Genome-wide analysis of Borrelia turcica and ‘Candidatus Borrelia tachyglossi’ shows relapsing fever-like genomes with unique genomic links to Lyme disease Borrelia.

Gofton AW, et al. Infect Genet Evol. 2018.


Borrelia are tick-borne bacteria that in humans are the aetiological agents of Lyme disease and relapsing fever. Here we present the first genomes of B. turcica and B. tachyglossi, members of a recently described and rapidly expanding Borrelia clade associated with reptile (B. turcica) or echidna (B. tachyglossi) hosts, transmitted by hard ticks, and of unknown pathogenicity. Borrelia tachyglossi and B. turcica genomes are similar to those of relapsing fever Borrelia species, containing a linear ~ 900 kb chromosome, a single long (> 70 kb) linear plasmid, and numerous short (< 40 kb) linear and circular plasmids, as well as a suite of housekeeping and macronutrient biosynthesis genes which are not found in Lyme disease Borrelia. Additionally, both B. tachyglossi and B. turcica contain paralogous vsp and vlp proteins homologous to those used in the multiphasic antigen-switching system used by relapsing fever Borrelia to evade vertebrate immune responses, although their number was greatly reduced compared to human-infectious species. However, B. tachyglossi and B. turcica chromosomes also contain numerous genes orthologous to Lyme disease Borrelia-specific genes, demonstrating a unique evolutionary, and potentially phenotypic link between these groups. Borrelia tachyglossi and B. turcica genomes also have unique genetic features, including degraded and deleted tRNA modification genes, and an expanded range of macronutrient salvage and biosynthesis genes compared to relapsing fever and Lyme disease Borrelia. These genomes and genomic comparisons provide an insight into the biology and evolutionary origin of these Borrelia, and provide a valuable resource for future work.



We don’t hear much about the importance of reptiles but we should.  According to independent Canadian tick researcher, too much emphasis has been placed on the white footed mouse and not enough on reptiles, particularly in the West & South.   Scott has shown that there are established populations of deer ticks in Manitoba as well as in insular, hyper-endemic Corkscrew Island, yet both are devoid of white-footed mice. He points out that there are numerous reservoir hosts that must be considered including other mammals, birds, and reptiles.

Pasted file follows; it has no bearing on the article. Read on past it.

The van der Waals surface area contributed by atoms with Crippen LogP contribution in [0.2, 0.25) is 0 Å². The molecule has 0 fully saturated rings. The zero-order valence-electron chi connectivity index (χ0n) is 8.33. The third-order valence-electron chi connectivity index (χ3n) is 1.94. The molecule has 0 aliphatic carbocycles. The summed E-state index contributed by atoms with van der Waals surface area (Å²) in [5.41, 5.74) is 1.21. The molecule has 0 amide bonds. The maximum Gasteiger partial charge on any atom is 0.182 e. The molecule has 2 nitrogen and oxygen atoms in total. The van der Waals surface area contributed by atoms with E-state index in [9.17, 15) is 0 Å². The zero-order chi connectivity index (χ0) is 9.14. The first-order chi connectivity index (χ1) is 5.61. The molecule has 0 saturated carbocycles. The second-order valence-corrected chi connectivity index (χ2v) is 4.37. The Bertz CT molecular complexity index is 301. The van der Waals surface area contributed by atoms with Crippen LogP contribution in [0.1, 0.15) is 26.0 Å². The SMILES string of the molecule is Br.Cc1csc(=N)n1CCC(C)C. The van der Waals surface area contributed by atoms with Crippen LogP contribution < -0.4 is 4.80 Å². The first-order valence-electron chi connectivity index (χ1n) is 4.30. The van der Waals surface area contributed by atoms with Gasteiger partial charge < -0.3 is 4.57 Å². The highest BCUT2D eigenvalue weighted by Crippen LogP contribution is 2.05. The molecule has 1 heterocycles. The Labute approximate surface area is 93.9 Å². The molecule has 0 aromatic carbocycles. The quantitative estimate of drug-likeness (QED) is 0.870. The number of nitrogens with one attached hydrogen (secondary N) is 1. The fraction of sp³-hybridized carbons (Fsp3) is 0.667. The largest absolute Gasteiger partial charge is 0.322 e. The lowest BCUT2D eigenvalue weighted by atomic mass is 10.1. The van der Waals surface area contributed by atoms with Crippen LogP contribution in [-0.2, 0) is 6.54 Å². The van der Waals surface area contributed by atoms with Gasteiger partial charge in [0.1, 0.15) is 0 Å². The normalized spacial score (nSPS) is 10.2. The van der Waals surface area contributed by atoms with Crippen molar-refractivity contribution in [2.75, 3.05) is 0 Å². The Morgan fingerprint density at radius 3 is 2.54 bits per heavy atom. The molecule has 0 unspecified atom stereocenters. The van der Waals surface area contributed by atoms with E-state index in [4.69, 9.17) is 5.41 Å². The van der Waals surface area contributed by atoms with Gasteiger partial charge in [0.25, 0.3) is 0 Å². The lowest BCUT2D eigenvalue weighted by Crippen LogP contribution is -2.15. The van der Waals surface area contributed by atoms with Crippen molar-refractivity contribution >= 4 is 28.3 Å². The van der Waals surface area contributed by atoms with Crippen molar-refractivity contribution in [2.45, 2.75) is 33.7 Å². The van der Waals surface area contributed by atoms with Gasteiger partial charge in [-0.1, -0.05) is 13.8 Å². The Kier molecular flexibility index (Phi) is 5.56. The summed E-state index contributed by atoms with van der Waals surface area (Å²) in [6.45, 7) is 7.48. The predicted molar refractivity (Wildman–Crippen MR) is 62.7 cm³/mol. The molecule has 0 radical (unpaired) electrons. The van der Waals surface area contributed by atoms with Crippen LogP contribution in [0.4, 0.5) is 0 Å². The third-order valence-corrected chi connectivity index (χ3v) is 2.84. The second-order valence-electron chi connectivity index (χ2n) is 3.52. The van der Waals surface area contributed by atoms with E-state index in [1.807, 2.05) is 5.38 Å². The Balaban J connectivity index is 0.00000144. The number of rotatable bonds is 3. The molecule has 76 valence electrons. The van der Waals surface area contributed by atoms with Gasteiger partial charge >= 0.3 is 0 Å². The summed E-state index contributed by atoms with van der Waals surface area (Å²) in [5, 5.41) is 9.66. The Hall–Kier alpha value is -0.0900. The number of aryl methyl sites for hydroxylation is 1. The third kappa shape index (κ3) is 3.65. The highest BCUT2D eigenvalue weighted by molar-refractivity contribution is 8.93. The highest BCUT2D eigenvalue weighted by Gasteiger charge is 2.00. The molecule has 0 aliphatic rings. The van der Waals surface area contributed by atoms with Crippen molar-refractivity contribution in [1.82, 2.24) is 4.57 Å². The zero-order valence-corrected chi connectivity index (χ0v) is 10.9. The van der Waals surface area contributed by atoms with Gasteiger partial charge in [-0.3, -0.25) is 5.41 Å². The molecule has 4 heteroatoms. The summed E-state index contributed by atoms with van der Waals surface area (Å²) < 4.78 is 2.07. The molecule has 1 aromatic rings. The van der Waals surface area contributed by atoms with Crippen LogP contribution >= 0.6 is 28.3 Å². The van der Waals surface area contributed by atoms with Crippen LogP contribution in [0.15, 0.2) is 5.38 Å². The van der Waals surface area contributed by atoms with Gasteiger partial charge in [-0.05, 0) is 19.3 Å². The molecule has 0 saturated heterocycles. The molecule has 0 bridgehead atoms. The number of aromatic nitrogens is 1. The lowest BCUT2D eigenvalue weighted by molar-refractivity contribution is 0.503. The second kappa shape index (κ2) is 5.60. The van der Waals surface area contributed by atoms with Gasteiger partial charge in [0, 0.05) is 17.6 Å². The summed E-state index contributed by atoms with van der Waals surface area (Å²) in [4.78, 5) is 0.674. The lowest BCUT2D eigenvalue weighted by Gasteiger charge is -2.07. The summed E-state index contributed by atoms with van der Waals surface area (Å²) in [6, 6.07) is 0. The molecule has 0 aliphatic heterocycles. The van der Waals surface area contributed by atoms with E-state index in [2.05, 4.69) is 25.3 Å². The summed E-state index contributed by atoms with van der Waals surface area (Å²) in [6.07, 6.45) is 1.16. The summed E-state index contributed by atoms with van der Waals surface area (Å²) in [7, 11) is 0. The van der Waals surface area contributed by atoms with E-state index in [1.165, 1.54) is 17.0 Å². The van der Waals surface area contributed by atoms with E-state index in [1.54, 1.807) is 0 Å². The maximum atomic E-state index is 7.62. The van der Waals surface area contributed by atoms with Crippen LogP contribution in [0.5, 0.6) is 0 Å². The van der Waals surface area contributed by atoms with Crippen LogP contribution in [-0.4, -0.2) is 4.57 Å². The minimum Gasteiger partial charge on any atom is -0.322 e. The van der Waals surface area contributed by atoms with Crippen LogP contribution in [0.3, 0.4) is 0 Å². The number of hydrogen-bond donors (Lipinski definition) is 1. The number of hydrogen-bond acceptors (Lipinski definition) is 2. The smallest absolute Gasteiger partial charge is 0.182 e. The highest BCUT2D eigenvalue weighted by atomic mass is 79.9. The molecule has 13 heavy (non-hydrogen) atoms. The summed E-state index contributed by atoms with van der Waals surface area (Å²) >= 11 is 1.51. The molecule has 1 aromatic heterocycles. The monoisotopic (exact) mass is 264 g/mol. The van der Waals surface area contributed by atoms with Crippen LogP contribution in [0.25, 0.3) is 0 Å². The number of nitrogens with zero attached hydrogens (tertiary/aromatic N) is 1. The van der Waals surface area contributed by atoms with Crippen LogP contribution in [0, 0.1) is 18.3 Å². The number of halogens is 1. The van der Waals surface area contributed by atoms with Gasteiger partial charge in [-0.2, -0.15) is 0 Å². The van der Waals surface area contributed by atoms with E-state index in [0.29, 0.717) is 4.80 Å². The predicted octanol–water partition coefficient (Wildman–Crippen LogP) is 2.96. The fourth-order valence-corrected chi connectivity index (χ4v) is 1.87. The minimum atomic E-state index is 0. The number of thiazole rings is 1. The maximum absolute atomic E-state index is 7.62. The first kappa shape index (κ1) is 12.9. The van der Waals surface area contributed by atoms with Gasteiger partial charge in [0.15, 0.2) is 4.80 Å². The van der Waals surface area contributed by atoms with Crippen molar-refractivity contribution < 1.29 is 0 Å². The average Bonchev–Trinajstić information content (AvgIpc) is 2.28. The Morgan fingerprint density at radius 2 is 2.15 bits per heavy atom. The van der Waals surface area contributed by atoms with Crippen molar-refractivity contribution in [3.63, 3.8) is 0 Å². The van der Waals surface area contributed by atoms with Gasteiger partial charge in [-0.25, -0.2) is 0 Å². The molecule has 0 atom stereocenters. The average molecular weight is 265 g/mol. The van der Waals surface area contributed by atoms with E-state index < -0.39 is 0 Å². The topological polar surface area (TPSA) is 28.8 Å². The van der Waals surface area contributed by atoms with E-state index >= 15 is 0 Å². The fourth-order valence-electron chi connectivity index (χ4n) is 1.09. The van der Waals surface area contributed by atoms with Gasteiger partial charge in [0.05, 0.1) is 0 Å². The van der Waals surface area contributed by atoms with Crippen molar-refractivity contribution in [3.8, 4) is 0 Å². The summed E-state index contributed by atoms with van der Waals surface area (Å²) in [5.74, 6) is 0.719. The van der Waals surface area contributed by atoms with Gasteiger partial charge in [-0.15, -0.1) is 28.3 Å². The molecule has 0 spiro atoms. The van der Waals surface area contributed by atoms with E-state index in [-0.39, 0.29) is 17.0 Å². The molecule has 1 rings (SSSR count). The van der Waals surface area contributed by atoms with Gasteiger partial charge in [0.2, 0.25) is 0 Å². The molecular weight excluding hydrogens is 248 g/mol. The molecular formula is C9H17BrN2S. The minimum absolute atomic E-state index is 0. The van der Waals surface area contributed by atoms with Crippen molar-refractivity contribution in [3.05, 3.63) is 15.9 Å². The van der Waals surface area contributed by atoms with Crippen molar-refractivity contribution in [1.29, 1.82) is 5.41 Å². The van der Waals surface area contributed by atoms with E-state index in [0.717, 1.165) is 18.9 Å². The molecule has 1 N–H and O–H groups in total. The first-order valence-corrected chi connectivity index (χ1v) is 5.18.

For decades we’ve been told it’s the mice. Yet a real problem are reptiles like skinks and lizards:,

This current abstract brings up Echidna – or spiny ant-eaters, yet another potential vector/reservoir which are egg-laying mammals.

Digging a bit further, I discovered that varieties of uniquely Australian borrelia have been identified and are in fact related to Relapsing fever and Reptilian fever groups found in the paralysis tick, a common tick that bites people.  While the “powers that be” deny Lyme in Australia, this could be a way Australians are contracting a “Lyme-like” illness.  (Abstract found in link)

The research possibilities are endless, but one things’s for certain, Australians are getting sick and there’s a reason why.  To announce that Lyme doesn’t exist there is very short-sighted.  Whether it’s Lyme caused by Bb or a “Lyme-like” illness caused by another organism, WE NEED TO KNOW, because in the sidelines are thousands of very sick people who deserve answers.  A SYDNEY woman will launch a class action against NSW Health after autopsy results showed her husband had been riddled with a disease the Health Department says does not exist in Australia….The autopsy indicated he had bacteria from Lyme disease in his liver, heart, kidney and lungs.

Hmmmmm…. now how in the world did that happen?!!

Patients need answers that will directly affect their immediate health, not a bunch of climate data that is for all intents and purposes is worthless to patient health outcome.